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SXSW: Live From Austin
2:25 pm
Sat April 6, 2013

Café Tacvba, Live In Concert: SXSW 2013

Cafe Tacvba performs at the NPR Music 2013 SXSW Showcase at Stubb's on Wednesday March 13, 2013.
Adam Kissick for NPR

Originally published on Tue July 8, 2014 8:59 am

A playful, electronics-infused Mexican rock band, Café Tacvba found itself in an unusual spot on the Stubb's stage at SXSW on March 13: namely, bookended by Nick Cave and Yeah Yeah Yeahs, both of whom roll around seductively in far seedier corners of rock 'n' roll. Singing in Spanish to a largely English-language crowd, singer Rubén Albarrán had to get his points across through giddiness-induced goodwill, not to mention the live-wire showmanship of a rock star with a 20-year pedigree.

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Planet Money
2:23 pm
Sat April 6, 2013

Episode 449: The Hidden Digital Wealth In Your Pocket

The company, Redigi, wants to be the used record store of the digital age.
Tim Boyle Getty Images

Originally published on Thu April 11, 2013 10:09 am

We have secondary markets for almost everything. If you no longer want that old record or CD, you can sell it to a thrift store, used record store, or on eBay.

But what about songs from your iTunes library you no longer want? Or ebooks you've purchased and don't want to keep? Do you have the right to resell these digital goods?

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Books
2:23 pm
Sat April 6, 2013

'It's Pat' Creator Muses On Motherhood And Family Life

Julia Sweeney is a comedienne, writer and performer. She lives outside of Chicago.
Lauren Topel Simon & Schuster

Originally published on Sun April 7, 2013 11:08 am

Julia Sweeney is a figure of bicoastal sophistication. She's a comic actor who does one-woman shows about love, illness, faith and family. She's still remembered for creating the androgynous Pat on Saturday Night Live. She hobnobs with famously glamorous and witty people.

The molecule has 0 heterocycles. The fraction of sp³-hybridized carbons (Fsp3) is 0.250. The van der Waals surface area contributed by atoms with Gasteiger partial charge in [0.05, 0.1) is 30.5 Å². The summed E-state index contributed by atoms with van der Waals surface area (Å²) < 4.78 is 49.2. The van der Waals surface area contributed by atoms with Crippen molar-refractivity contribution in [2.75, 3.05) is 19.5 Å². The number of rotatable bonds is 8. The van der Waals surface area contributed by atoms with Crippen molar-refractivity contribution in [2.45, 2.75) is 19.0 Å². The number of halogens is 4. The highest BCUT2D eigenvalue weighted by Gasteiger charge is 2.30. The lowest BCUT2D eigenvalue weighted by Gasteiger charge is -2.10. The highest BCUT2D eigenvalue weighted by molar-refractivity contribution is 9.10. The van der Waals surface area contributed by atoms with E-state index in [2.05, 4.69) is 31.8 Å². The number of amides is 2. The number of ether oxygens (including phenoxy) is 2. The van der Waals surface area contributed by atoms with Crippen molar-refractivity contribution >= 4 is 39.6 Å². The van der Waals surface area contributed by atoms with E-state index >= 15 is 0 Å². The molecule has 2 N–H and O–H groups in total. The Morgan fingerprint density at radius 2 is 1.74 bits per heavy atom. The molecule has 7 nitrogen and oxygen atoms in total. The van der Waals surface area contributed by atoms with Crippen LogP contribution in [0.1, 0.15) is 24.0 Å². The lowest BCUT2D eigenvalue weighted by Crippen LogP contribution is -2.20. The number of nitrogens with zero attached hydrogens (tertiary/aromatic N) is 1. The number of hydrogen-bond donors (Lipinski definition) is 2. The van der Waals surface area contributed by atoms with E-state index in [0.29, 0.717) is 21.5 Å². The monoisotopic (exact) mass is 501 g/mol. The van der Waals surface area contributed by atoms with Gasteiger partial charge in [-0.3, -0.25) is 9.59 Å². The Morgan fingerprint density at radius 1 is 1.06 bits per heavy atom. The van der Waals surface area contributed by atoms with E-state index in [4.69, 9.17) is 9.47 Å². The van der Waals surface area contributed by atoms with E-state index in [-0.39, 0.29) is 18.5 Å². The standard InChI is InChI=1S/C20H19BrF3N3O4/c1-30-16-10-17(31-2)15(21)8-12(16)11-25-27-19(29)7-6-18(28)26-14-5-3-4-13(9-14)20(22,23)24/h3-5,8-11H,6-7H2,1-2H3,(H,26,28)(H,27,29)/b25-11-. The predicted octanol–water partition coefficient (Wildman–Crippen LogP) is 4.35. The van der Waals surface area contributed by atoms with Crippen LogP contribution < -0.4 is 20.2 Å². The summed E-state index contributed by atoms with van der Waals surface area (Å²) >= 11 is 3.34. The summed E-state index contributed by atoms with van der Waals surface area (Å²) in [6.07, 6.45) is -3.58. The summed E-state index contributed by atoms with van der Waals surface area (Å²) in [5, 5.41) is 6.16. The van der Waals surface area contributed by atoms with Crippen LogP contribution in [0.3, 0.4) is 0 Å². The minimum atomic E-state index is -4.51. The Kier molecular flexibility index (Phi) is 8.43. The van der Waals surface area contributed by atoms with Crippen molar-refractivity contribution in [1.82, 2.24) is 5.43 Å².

So how did it come to pass that she wound up in Wilmette, Il., driving a minivan and dreaming of solitude? Sweeney has put some of her musings on becoming a Midwestern mother — and keeping up her life in comedy — into a new book, If It's Not One Thing, It's Your Mother.

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A Blog Supreme
2:18 pm
Sat April 6, 2013

How Norway Funds A Thriving Jazz Scene

Jan Bang performs a live remix at the Punkt Festival.
Courtesy of the artist

Originally published on Sat April 6, 2013 6:31 pm

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The Two-Way
1:00 pm
Sat April 6, 2013

Kansas Set To Enact Law Saying Life Starts At Fertilization

Kansas House Speaker Ray Merrick, a Republican, watches the chamber's electronic tally board as it approves a sweeping anti-abortion bill Friday at the Statehouse in Topeka. At left is Majority Leader Jene Vickrey.
John Hanna AP

Originally published on Sat April 6, 2013 1:09 pm

Lawmakers in Kansas passed an extensive anti-abortion measure Friday night, which Gov. Sam Brownback is expected to sign into law. The bill declares that life begins "at fertilization," prohibits abortions related to the baby's sex and blocks tax breaks for health care providers that perform abortions.

The House passed the bill 90-30, hours after the Senate approved it 28-10.

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History
12:56 pm
Sat April 6, 2013

The First Gun In America

A Spanish soldier aiming an arquebus in the New World, late 1500s. Hand-colored 19th-century woodcut reproduction of an earlier illustration.